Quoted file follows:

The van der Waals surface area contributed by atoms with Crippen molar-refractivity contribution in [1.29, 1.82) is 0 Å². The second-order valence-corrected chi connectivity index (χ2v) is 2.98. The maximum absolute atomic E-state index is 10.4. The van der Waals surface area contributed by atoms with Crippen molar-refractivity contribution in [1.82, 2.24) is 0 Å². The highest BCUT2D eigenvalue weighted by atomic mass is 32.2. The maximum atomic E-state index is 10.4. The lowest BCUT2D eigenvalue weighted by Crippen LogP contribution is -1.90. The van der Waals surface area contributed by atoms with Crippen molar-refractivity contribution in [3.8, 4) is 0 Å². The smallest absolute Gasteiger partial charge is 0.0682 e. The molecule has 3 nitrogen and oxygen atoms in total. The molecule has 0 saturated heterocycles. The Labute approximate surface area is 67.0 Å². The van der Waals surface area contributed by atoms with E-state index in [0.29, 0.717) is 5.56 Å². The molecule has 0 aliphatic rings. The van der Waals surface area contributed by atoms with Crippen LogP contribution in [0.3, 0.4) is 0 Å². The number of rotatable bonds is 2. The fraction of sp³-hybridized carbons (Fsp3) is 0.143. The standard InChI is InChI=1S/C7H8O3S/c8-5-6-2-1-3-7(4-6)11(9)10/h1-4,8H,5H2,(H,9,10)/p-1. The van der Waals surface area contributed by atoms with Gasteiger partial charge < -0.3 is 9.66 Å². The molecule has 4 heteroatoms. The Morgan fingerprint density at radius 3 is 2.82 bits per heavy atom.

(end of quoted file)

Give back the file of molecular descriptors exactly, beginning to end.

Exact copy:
The van der Waals surface area contributed by atoms with Crippen molar-refractivity contribution in [1.29, 1.82) is 0 Å². The second-order valence-corrected chi connectivity index (χ2v) is 2.98. The maximum absolute atomic E-state index is 10.4. The van der Waals surface area contributed by atoms with Crippen molar-refractivity contribution in [1.82, 2.24) is 0 Å². The highest BCUT2D eigenvalue weighted by atomic mass is 32.2. The maximum atomic E-state index is 10.4. The lowest BCUT2D eigenvalue weighted by Crippen LogP contribution is -1.90. The van der Waals surface area contributed by atoms with Crippen molar-refractivity contribution in [3.8, 4) is 0 Å². The smallest absolute Gasteiger partial charge is 0.0682 e. The molecule has 3 nitrogen and oxygen atoms in total. The molecule has 0 saturated heterocycles. The Labute approximate surface area is 67.0 Å². The van der Waals surface area contributed by atoms with E-state index in [0.29, 0.717) is 5.56 Å². The molecule has 0 aliphatic rings. The van der Waals surface area contributed by atoms with Crippen LogP contribution in [0.3, 0.4) is 0 Å². The number of rotatable bonds is 2. The fraction of sp³-hybridized carbons (Fsp3) is 0.143. The standard InChI is InChI=1S/C7H8O3S/c8-5-6-2-1-3-7(4-6)11(9)10/h1-4,8H,5H2,(H,9,10)/p-1. The van der Waals surface area contributed by atoms with Gasteiger partial charge < -0.3 is 9.66 Å². The molecule has 4 heteroatoms. The Morgan fingerprint density at radius 3 is 2.82 bits per heavy atom.